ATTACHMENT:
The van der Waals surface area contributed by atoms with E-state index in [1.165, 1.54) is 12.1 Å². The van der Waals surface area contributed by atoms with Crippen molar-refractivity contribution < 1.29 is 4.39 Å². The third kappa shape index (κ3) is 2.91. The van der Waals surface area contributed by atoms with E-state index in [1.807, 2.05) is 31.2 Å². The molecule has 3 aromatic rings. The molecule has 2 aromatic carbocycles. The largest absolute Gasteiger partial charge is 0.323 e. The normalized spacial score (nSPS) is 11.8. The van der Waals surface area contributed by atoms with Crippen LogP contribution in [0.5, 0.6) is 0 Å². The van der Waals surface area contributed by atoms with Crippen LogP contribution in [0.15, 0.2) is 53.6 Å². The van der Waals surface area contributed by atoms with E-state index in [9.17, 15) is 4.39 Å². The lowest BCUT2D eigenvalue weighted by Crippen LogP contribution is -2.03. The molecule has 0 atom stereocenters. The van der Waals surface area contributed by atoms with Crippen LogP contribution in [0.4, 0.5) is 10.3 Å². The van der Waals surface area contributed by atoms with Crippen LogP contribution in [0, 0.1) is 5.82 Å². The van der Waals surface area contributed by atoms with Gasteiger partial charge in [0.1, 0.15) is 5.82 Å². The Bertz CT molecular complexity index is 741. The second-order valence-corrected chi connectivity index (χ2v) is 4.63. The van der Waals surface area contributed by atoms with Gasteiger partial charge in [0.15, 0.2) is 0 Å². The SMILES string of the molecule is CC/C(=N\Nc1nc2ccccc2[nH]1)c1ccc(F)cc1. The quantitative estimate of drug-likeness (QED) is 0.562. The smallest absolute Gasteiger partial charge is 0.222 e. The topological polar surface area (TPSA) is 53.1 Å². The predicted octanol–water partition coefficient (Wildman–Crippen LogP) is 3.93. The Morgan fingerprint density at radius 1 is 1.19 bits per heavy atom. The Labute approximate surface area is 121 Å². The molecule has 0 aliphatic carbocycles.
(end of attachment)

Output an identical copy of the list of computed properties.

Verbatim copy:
The van der Waals surface area contributed by atoms with E-state index in [1.165, 1.54) is 12.1 Å². The van der Waals surface area contributed by atoms with Crippen molar-refractivity contribution < 1.29 is 4.39 Å². The third kappa shape index (κ3) is 2.91. The van der Waals surface area contributed by atoms with E-state index in [1.807, 2.05) is 31.2 Å². The molecule has 3 aromatic rings. The molecule has 2 aromatic carbocycles. The largest absolute Gasteiger partial charge is 0.323 e. The normalized spacial score (nSPS) is 11.8. The van der Waals surface area contributed by atoms with Crippen LogP contribution in [0.5, 0.6) is 0 Å². The van der Waals surface area contributed by atoms with Crippen LogP contribution in [0.15, 0.2) is 53.6 Å². The van der Waals surface area contributed by atoms with E-state index in [9.17, 15) is 4.39 Å². The lowest BCUT2D eigenvalue weighted by Crippen LogP contribution is -2.03. The molecule has 0 atom stereocenters. The van der Waals surface area contributed by atoms with Crippen LogP contribution in [0.4, 0.5) is 10.3 Å². The van der Waals surface area contributed by atoms with Crippen LogP contribution in [0, 0.1) is 5.82 Å². The van der Waals surface area contributed by atoms with Gasteiger partial charge in [0.1, 0.15) is 5.82 Å². The Bertz CT molecular complexity index is 741. The second-order valence-corrected chi connectivity index (χ2v) is 4.63. The van der Waals surface area contributed by atoms with Gasteiger partial charge in [0.15, 0.2) is 0 Å². The SMILES string of the molecule is CC/C(=N\Nc1nc2ccccc2[nH]1)c1ccc(F)cc1. The quantitative estimate of drug-likeness (QED) is 0.562. The smallest absolute Gasteiger partial charge is 0.222 e. The topological polar surface area (TPSA) is 53.1 Å². The predicted octanol–water partition coefficient (Wildman–Crippen LogP) is 3.93. The Morgan fingerprint density at radius 1 is 1.19 bits per heavy atom. The Labute approximate surface area is 121 Å². The molecule has 0 aliphatic carbocycles.